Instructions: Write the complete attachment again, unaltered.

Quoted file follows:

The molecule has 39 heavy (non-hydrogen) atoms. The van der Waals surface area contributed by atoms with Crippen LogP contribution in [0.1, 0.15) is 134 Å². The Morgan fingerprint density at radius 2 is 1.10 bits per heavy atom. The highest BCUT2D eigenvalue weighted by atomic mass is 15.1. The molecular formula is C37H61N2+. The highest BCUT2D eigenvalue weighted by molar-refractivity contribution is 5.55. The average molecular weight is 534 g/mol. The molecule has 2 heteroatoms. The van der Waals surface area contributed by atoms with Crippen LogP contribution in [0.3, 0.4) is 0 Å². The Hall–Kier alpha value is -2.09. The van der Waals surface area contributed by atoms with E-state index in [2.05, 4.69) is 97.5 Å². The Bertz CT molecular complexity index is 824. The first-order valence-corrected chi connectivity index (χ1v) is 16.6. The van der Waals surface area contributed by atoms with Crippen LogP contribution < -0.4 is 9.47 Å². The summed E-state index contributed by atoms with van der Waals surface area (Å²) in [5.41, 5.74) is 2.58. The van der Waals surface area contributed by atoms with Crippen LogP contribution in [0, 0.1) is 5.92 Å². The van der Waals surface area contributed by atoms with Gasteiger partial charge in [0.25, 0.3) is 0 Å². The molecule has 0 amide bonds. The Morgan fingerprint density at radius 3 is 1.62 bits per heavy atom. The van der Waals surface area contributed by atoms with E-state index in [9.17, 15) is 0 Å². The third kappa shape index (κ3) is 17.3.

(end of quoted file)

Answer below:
The molecule has 39 heavy (non-hydrogen) atoms. The van der Waals surface area contributed by atoms with Crippen LogP contribution in [0.1, 0.15) is 134 Å². The Morgan fingerprint density at radius 2 is 1.10 bits per heavy atom. The highest BCUT2D eigenvalue weighted by atomic mass is 15.1. The molecular formula is C37H61N2+. The highest BCUT2D eigenvalue weighted by molar-refractivity contribution is 5.55. The average molecular weight is 534 g/mol. The molecule has 2 heteroatoms. The van der Waals surface area contributed by atoms with Crippen LogP contribution in [0.3, 0.4) is 0 Å². The Hall–Kier alpha value is -2.09. The van der Waals surface area contributed by atoms with E-state index in [2.05, 4.69) is 97.5 Å². The Bertz CT molecular complexity index is 824. The first-order valence-corrected chi connectivity index (χ1v) is 16.6. The van der Waals surface area contributed by atoms with Crippen LogP contribution < -0.4 is 9.47 Å². The summed E-state index contributed by atoms with van der Waals surface area (Å²) in [5.41, 5.74) is 2.58. The van der Waals surface area contributed by atoms with Crippen LogP contribution in [0, 0.1) is 5.92 Å². The van der Waals surface area contributed by atoms with Gasteiger partial charge in [0.25, 0.3) is 0 Å². The molecule has 0 amide bonds. The Morgan fingerprint density at radius 3 is 1.62 bits per heavy atom. The van der Waals surface area contributed by atoms with E-state index in [9.17, 15) is 0 Å². The third kappa shape index (κ3) is 17.3.